By some margin the hottest day of the year so far. There was another pitifully small arrival of late migrants - 3 Chiffchaffs and a lone Wheatear were the only grounded migrants in the Bill area - but just as the day was being written off late in the morning a Red-rumped Swallow was spotted hawking over fields between the Obs and East Cliffs; it was soon realised that there were two individuals present and, remarkably, as they made a leisurely pass behind the Obs heading towards the Bill it became apparent that there were actually three individuals in the group. On reaching the Bill they flew purposefully out to sea and didn't return. The only other reports were of seawatching at the Bill that produced 37 Manx Shearwaters, 32 Common Scoter and 4 Sanderling, whilst the only migrant waders at Ferrybridge were 4 Sanderling.

Overnight moth-trapping at the Obs produced a better variety of resident species than have been evident lately but 2 Pearly Underwings were the only immigrants caught.

May 26th

Yesterday's minor resurgence in passage proved to be a flash in the pan and the fact that today a lone Chiffchaff was the only bird trapped and ringed at the Obs all morning was an entirely true reflection of the lack of new arrivals there; the only other grounded migrants reported from elsewhere around the Bill area were 3 Spotted Flycatchers, 2 Yellow Wagtails, 2 Willow Warblers, a Tree Pipit and a Reed Warbler. Seawatching at the Bill produced 115 Common Scoter, 5 Manx Shearwaters, 3 Little Egrets, a Dunlin and a Curlew, and waders at Ferrybridge included 8 Sanderling.

Despite faintly promising-looking conditions the only immigrant in the Obs garden moth-traps this morning was a single Plutella xylostella.

May 25th

The wind and rain of recent days gave way to quieter conditions: a damp, misty morning and a muggy, sunny afternoon. A Bee-eater was a quality new arrival but in typical fashion it was seen for just a few minutes settled on the Lower Admiralty fence at the Bill before disappearing off into the mist. Common migrants at the Bill included 20 Spotted Flycatchers and 4 Sand Martins along with singles of Turtle Dove, Yellow Wagtail, Sedge Warbler, Reed Warbler, Garden Warbler, Blackcap and Willow Warbler; elsewhere there was a Wheatear and a Yellow Wagtail at Barleycrates Lane. The only seawatching news came from the Bill where 30 Manx Shearwaters and a Great Northern Diver passed by, whilst the handful of waders at Ferrybridge included 9 Sanderling.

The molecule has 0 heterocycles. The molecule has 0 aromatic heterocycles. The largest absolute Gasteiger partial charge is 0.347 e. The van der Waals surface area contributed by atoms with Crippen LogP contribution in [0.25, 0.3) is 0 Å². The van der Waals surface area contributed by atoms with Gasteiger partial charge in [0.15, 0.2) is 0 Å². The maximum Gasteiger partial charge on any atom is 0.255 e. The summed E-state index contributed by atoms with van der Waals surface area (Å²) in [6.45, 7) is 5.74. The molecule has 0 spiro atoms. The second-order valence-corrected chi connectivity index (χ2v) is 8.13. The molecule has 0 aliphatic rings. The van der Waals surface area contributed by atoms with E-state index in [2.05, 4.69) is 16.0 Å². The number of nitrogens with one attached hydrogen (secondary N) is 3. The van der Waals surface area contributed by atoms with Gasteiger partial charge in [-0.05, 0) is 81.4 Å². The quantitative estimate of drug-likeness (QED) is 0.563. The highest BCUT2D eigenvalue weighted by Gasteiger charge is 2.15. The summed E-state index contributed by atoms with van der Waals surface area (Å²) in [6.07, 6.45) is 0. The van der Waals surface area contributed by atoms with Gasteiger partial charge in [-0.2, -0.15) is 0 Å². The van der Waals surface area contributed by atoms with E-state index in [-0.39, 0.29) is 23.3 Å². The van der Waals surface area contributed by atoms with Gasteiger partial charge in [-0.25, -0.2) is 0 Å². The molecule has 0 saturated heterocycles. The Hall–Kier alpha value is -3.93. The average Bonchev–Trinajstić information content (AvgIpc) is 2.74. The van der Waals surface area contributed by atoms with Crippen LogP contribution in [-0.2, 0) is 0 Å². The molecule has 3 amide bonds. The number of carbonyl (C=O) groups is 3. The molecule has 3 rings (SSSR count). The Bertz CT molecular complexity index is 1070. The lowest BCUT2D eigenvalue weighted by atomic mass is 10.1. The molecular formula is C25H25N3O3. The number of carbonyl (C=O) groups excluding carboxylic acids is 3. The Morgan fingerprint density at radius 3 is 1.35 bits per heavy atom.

May 24th

The almost autumnal start to day - gale force south-westerlies and frequent rain and drizzle showers - didn't promise much and most of the sighting reported came from the Bill where there were 3 Wheatears, a Turtle Dove and a Garden Warbler on the land and 90 Manx Shearwaters, 12 Common Scoter and an Arctic Skua past on the sea. Elsewhere there were 4 Sanderling, 2 Knot and a Bar-tailed Godwit at Ferrybridge.



  Nuthatch - Portland Bill, May 23rd 2005 © Martin Cade

  May 23rd

At a very local level there was some big news in the morning when a Nuthatch was a surprise capture in the Obs garden mist-nets; this is only the eighth island record of the species and just the third to have been trapped and ringed. Otherwise it was more - or more strictly less - of the same as in recent days, with the only other migrants of note in the Bill area being 2 Yellow Wagtails, 2 Spotted Flycatchers and a Reed Warbler. Highlights on the sea were 25 Manx Shearwaters, 5 Sanderling, 3 Dunlin, 2 Great Northern Divers, an Arctic Skua and a Little Tern passing through off the Bill. Waders at Ferrybridge included 15 Sanderling.

May 22nd

A mainly bright and blustery day with occasional heavy showers. Late migrants consisted of just a Short-eared Owl over Weston and a Hobby, a Whinchat, a Reed Warbler, a Garden Warbler and a Spotted Flycatcher at the Bill. Six Sanderling, 2 Knot and 2 Bar-tailed Godwits were at Ferrybridge and seawatching at the Bill produced 36 Common Scoter, 20 Manx Shearwaters, 5 Sandwich Terns, a Pomarine Skua and an Arctic Skua.